Preserving Old Mac Artwork at MacPaint.org

At the dawn of the Age of Macintosh, several groundbreaking pieces of software were released into the wild along with the computer itself. MacPaint and MacWrite harnessed the power of the Graphical User Interface (GUI) and that new-fangled input device, the mouse, to bring powerful graphics and publishing capabilities to the nascent platform. These basic but seminal tools set the tone for decades of software to come and started the Mac down it’s road as a Desktop Publishing powerhouse.

macpaint_david_chambers
Over 25 years later most of the work done in these programs has been lost to history. Whether the data was never transferred to newer computers, stored on failed floppy disks, or just due to benign neglect, an important piece of our computing past is getting harder and harder to appreciate today.

In light of this I was pleasantly surprised recently to receive an email from Joel Cretan, who has just launched the website macpaint.org as an archive to preserve these black & white bitmapped images for posterity. He is currently looking for contributions. From his website:

When Steve Jobs introduced the Mac to Apple shareholders in January 1984 and they saw Macpaint drawings flash across the screen (along with more than a few other groundbreaking features), they cheered. Bill Atkinson’s Macpaint turned any computer into an art studio. Perhaps more importantly, anyone who did not consider themselves a serious artist could make cool graphics on a computer.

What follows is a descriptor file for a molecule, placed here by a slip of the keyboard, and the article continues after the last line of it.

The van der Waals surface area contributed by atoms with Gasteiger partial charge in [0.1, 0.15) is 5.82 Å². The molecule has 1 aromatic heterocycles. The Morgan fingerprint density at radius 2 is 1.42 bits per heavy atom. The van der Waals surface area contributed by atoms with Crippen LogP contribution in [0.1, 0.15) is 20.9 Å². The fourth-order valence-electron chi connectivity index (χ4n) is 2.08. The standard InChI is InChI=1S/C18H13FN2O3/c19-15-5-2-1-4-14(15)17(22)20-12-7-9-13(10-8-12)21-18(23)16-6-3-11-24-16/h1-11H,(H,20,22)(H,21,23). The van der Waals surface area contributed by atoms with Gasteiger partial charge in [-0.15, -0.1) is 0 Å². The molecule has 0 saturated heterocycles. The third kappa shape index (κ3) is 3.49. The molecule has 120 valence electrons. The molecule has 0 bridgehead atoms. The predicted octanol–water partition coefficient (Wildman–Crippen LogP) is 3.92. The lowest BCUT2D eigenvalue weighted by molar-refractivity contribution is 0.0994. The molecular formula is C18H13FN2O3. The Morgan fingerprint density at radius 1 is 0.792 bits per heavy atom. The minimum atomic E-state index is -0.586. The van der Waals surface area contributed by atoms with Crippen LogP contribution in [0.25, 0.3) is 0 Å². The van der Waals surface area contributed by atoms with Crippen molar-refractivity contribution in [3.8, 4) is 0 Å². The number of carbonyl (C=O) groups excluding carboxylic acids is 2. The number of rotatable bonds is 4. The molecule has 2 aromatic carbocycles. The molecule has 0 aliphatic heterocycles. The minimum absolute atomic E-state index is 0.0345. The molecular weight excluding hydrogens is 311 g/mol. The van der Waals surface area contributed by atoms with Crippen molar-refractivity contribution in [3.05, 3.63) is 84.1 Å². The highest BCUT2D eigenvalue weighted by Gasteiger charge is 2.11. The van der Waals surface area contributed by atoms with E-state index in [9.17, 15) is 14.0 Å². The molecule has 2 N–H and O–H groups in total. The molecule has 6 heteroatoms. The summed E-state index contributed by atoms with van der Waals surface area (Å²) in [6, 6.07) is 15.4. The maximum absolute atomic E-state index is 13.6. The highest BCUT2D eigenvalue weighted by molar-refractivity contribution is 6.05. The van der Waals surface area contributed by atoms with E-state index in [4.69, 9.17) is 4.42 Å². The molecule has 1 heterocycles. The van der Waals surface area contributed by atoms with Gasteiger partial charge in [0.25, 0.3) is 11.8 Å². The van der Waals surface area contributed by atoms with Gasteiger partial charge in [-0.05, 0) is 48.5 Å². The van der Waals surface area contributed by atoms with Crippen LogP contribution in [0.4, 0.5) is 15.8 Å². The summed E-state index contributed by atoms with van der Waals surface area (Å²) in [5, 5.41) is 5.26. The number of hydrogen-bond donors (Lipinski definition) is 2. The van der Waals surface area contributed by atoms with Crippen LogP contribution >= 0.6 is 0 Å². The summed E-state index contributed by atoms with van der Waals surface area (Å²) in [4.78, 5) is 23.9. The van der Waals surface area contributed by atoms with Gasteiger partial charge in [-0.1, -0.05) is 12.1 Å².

The marching ants around a selection; the palette of drawing tools; the (rudimentary) ability to zoom in; the spray can; the paint bucket; copying and pasting images between programs; just moving the mouse and drawing: we take these for granted in the 21st century, but Macpaint did them first, with only 128k of RAM available.

It’s remarkable how far things have come, but indeed the Paint Bucket icon is still with us several decades on! Browsing through the site reminds me of my college days, when all this was cutting edge. In the days of ASCII art, having a 512×342 pixel black & white bitmap to get your ideas across was a very cool thing.

If you have some of your own forgotten masterpieces that you’d like to share with the world for posterity, visit the site or contact Joel (at) macpaint (dot) org to make a contribution.


2 responses to “Preserving Old Mac Artwork at MacPaint.org”

  1. Adam Rosen says:

    ORIGINAL BLOGSPOT COMMENTS:

    mac leasing said…
    MacPaint was originally developed by Bill Atkinson, a member of Apple’s original Macintosh development team. Early development versions of MacPaint were called MacSketch
    September 17, 2011 at 8:14 AM

  2. Thank you for showing my artwork. I loved creating art on the Mac back then and becoming one of the original digital artists. I’m still at it btw.

    -Dave C

Leave a Reply to Adam Rosen